Big weekend for Aussie bank sector

Implications of budget for banking sector


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What will the federal budget's levy mean for the major banks?

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Justin Still.

Justin Still.

In last week’s budget the government announced a levy on the major banks, which aims to raise $6.2 billion over the next four years.

Based on the wording in the budget paper, we calculate that the Major Banks Levy will impact 2018 cash earnings of the four major banks by circa 2.2 per cent to 2.6pc.

While the Government has said that the levy will raise $6.2bn over the forward estimates period net of interaction with other taxes, we are struggling to arrive at a number this big based on our current understanding of the application of the levy.

Based on our understanding and assumptions, the levy will raise circa $3.5bn over the forward estimates period. If the Government's $6.2bn estimate is correct then the impact on the major banks' annual cash earnings will be more like a 4 to 5% fall in cash earnings.

Our base case is that the banks will offset the impact of the levy on cash earnings through asset and liability repricing, as well as cost management.

We believe the falls in major banks' share prices over the past week reflects an overreaction to the levy, particularly given that we expect the impact of the levy on cash earnings to be negligible at this stage after allowing for repricing of assets and liabilities and cost management.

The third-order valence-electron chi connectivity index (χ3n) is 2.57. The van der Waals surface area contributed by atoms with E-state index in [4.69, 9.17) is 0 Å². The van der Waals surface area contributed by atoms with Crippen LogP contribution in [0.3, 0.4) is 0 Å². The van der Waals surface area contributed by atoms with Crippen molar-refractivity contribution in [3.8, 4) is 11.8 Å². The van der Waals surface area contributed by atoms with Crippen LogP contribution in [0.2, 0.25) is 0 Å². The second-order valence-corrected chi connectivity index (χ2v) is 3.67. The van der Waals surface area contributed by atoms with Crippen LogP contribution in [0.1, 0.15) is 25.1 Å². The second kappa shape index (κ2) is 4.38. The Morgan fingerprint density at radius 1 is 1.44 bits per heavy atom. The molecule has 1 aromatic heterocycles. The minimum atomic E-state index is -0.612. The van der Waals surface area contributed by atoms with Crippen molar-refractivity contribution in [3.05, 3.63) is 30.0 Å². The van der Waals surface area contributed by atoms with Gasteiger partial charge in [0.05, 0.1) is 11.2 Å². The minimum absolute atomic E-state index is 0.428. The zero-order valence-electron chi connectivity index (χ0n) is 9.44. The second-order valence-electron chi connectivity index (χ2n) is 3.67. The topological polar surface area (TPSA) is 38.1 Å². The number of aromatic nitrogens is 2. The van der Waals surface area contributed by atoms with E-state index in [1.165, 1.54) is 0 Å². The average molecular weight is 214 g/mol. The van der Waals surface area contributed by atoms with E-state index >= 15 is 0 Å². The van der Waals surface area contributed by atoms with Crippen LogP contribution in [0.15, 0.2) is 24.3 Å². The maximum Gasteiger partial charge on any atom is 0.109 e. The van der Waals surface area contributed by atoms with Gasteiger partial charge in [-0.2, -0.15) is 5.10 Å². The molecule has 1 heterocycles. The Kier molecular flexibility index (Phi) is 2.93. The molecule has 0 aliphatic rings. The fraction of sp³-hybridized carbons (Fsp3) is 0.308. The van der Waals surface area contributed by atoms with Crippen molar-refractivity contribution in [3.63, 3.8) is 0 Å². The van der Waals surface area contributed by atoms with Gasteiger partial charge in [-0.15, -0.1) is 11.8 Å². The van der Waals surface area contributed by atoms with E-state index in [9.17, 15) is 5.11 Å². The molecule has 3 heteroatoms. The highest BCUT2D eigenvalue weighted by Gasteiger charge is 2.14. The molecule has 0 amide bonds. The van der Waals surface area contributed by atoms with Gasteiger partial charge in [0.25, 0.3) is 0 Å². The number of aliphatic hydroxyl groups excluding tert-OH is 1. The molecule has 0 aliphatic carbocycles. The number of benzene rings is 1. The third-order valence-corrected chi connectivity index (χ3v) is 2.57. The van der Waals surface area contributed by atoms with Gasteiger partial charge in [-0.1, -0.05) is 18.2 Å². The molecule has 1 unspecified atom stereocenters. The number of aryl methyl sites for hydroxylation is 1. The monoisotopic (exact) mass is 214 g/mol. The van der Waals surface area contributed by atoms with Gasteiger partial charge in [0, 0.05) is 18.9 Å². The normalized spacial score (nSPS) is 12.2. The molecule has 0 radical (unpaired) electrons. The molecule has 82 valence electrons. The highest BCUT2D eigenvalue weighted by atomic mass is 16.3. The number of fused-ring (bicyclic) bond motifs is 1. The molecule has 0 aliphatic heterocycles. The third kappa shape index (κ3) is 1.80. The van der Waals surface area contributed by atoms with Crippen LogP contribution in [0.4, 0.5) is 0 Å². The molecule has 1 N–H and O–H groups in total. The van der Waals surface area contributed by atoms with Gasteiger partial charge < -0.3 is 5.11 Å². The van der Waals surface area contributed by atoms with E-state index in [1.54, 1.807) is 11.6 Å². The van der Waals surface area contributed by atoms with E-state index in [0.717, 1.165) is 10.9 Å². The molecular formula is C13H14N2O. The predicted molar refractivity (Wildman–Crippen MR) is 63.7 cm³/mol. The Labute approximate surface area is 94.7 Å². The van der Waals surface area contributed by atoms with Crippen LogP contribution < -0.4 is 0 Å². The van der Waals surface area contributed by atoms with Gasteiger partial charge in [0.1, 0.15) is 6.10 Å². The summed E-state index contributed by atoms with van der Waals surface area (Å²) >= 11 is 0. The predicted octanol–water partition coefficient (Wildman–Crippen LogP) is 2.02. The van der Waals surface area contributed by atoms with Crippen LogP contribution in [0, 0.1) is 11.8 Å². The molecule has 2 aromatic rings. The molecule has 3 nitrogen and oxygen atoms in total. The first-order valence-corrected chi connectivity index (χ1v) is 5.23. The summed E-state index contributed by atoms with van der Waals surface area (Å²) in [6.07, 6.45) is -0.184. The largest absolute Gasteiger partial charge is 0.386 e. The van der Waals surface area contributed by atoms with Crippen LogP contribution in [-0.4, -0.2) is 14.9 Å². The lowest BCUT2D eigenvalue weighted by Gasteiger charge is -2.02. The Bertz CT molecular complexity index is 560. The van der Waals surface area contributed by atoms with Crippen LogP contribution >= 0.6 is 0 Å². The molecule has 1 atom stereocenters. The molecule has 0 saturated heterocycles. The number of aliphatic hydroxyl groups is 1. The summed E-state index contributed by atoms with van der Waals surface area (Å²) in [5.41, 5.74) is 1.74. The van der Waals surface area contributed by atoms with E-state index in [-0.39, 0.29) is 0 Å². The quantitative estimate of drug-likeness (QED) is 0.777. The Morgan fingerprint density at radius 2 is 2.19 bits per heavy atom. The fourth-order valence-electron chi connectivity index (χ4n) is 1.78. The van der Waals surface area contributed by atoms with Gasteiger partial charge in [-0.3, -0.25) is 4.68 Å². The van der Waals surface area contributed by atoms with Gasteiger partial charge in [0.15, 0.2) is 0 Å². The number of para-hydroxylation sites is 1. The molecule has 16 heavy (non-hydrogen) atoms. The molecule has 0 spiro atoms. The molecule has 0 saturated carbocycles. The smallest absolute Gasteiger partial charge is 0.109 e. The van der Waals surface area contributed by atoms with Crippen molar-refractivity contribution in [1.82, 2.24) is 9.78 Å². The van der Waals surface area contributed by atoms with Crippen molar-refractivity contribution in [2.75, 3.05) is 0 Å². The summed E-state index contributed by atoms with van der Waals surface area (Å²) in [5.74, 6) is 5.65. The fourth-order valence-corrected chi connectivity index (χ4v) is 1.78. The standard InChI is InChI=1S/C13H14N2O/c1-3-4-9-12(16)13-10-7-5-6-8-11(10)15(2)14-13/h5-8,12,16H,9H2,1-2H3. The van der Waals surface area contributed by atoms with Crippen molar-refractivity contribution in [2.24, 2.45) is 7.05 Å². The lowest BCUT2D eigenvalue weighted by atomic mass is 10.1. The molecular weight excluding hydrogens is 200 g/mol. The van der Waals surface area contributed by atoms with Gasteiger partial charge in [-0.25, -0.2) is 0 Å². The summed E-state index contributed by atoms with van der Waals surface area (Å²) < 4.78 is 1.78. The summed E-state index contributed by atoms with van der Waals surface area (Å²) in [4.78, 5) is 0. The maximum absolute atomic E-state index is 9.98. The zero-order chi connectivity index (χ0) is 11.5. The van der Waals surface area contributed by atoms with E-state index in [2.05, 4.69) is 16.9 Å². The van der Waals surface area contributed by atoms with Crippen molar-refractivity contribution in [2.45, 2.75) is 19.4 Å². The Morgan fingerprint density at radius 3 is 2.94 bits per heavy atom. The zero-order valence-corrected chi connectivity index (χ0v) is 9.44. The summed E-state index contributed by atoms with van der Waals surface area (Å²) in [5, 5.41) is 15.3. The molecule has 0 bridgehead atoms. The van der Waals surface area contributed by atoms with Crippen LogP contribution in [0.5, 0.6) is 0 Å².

Half year reporting

Also over the past 2 weeks ANZ, Westpac and National Australia Bank have all reported their first half profit results, while the Commonwealth Bank has provided a third quarter trading update.

In general, cash earnings and net interest margins of the banks have been slightly below forecasts. National Australia Bank was the one exception however, reporting a cash profit which was 1.5pc better than forecasts.

Westpac has been our prefer stock in the banking sector for quite sometime and post reporting it remains our top pick within the sector.  

The keys reasons for this are:

  • Its relatively strong capital position.
  • Maintainable dividend
  • Stands to benefit most from repricing of investor home loans.
  • Relatively low reliance on treasury and markets income, which is a volatile income stream.
  • Despite low revenue growth environment, Westpac has not been compromising on investment spend particularly on technology infrastructure. On the technology front, we view Westpac as second to Commonwealth Bank.

Morgans current valuation for Westpac is $38.00. Key downside risks to our valuation include increased funding costs and greater than expected asset quality deterioration.

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